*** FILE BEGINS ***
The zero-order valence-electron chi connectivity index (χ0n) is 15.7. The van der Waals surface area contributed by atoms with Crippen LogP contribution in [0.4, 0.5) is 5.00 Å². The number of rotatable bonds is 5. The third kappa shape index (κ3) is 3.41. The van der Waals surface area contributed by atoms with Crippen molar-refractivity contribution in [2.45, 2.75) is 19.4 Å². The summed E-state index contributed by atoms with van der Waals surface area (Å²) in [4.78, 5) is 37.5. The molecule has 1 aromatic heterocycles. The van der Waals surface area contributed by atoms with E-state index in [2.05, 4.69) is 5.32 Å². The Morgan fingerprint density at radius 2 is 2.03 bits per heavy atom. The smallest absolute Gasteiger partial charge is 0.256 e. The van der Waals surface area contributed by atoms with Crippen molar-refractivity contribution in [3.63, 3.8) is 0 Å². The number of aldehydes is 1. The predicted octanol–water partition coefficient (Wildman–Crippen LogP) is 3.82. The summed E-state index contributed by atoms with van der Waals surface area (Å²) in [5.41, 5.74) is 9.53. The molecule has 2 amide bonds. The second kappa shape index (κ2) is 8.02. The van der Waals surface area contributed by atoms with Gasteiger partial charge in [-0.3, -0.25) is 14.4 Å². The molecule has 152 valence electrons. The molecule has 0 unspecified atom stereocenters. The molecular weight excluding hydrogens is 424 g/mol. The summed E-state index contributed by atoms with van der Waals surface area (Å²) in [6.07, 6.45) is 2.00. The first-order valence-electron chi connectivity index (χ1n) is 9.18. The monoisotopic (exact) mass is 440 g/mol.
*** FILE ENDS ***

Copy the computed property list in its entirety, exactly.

The zero-order valence-electron chi connectivity index (χ0n) is 15.7. The van der Waals surface area contributed by atoms with Crippen LogP contribution in [0.4, 0.5) is 5.00 Å². The number of rotatable bonds is 5. The third kappa shape index (κ3) is 3.41. The van der Waals surface area contributed by atoms with Crippen molar-refractivity contribution in [2.45, 2.75) is 19.4 Å². The summed E-state index contributed by atoms with van der Waals surface area (Å²) in [4.78, 5) is 37.5. The molecule has 1 aromatic heterocycles. The van der Waals surface area contributed by atoms with E-state index in [2.05, 4.69) is 5.32 Å². The Morgan fingerprint density at radius 2 is 2.03 bits per heavy atom. The smallest absolute Gasteiger partial charge is 0.256 e. The van der Waals surface area contributed by atoms with Crippen molar-refractivity contribution in [3.63, 3.8) is 0 Å². The number of aldehydes is 1. The predicted octanol–water partition coefficient (Wildman–Crippen LogP) is 3.82. The summed E-state index contributed by atoms with van der Waals surface area (Å²) in [5.41, 5.74) is 9.53. The molecule has 2 amide bonds. The second kappa shape index (κ2) is 8.02. The van der Waals surface area contributed by atoms with Gasteiger partial charge in [-0.3, -0.25) is 14.4 Å². The molecule has 152 valence electrons. The molecule has 0 unspecified atom stereocenters. The molecular weight excluding hydrogens is 424 g/mol. The summed E-state index contributed by atoms with van der Waals surface area (Å²) in [6.07, 6.45) is 2.00. The first-order valence-electron chi connectivity index (χ1n) is 9.18. The monoisotopic (exact) mass is 440 g/mol.